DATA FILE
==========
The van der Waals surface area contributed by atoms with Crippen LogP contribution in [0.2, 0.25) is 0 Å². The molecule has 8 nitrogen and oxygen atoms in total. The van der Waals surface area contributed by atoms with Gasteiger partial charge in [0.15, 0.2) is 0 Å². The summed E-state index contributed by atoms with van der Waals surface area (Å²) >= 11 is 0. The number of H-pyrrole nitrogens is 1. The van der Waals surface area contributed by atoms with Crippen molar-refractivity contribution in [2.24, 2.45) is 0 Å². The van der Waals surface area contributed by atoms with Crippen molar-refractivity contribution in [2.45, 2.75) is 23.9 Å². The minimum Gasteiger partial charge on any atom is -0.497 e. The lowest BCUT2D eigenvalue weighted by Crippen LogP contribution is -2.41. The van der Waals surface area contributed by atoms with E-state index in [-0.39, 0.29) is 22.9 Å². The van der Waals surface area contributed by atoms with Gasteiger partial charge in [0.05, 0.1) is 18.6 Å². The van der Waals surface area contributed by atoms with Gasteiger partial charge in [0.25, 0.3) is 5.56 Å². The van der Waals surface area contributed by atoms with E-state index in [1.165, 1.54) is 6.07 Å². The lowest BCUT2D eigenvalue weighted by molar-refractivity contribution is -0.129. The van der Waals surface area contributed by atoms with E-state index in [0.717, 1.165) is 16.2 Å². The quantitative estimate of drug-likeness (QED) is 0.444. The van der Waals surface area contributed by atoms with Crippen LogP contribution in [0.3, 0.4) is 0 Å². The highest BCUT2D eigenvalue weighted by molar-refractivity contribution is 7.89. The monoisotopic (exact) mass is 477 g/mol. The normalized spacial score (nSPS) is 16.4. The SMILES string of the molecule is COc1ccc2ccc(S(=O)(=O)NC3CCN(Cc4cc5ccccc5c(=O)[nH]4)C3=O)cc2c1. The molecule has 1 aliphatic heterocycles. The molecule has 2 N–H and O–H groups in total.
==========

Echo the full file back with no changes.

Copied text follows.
The van der Waals surface area contributed by atoms with Crippen LogP contribution in [0.2, 0.25) is 0 Å². The molecule has 8 nitrogen and oxygen atoms in total. The van der Waals surface area contributed by atoms with Gasteiger partial charge in [0.15, 0.2) is 0 Å². The summed E-state index contributed by atoms with van der Waals surface area (Å²) >= 11 is 0. The number of H-pyrrole nitrogens is 1. The van der Waals surface area contributed by atoms with Crippen molar-refractivity contribution in [2.24, 2.45) is 0 Å². The van der Waals surface area contributed by atoms with Crippen molar-refractivity contribution in [2.45, 2.75) is 23.9 Å². The minimum Gasteiger partial charge on any atom is -0.497 e. The lowest BCUT2D eigenvalue weighted by Crippen LogP contribution is -2.41. The van der Waals surface area contributed by atoms with E-state index in [-0.39, 0.29) is 22.9 Å². The van der Waals surface area contributed by atoms with Gasteiger partial charge in [0.05, 0.1) is 18.6 Å². The van der Waals surface area contributed by atoms with Gasteiger partial charge in [0.25, 0.3) is 5.56 Å². The van der Waals surface area contributed by atoms with E-state index in [1.165, 1.54) is 6.07 Å². The lowest BCUT2D eigenvalue weighted by molar-refractivity contribution is -0.129. The van der Waals surface area contributed by atoms with E-state index in [0.717, 1.165) is 16.2 Å². The quantitative estimate of drug-likeness (QED) is 0.444. The van der Waals surface area contributed by atoms with Crippen LogP contribution in [0.3, 0.4) is 0 Å². The highest BCUT2D eigenvalue weighted by molar-refractivity contribution is 7.89. The monoisotopic (exact) mass is 477 g/mol. The normalized spacial score (nSPS) is 16.4. The SMILES string of the molecule is COc1ccc2ccc(S(=O)(=O)NC3CCN(Cc4cc5ccccc5c(=O)[nH]4)C3=O)cc2c1. The molecule has 1 aliphatic heterocycles. The molecule has 2 N–H and O–H groups in total.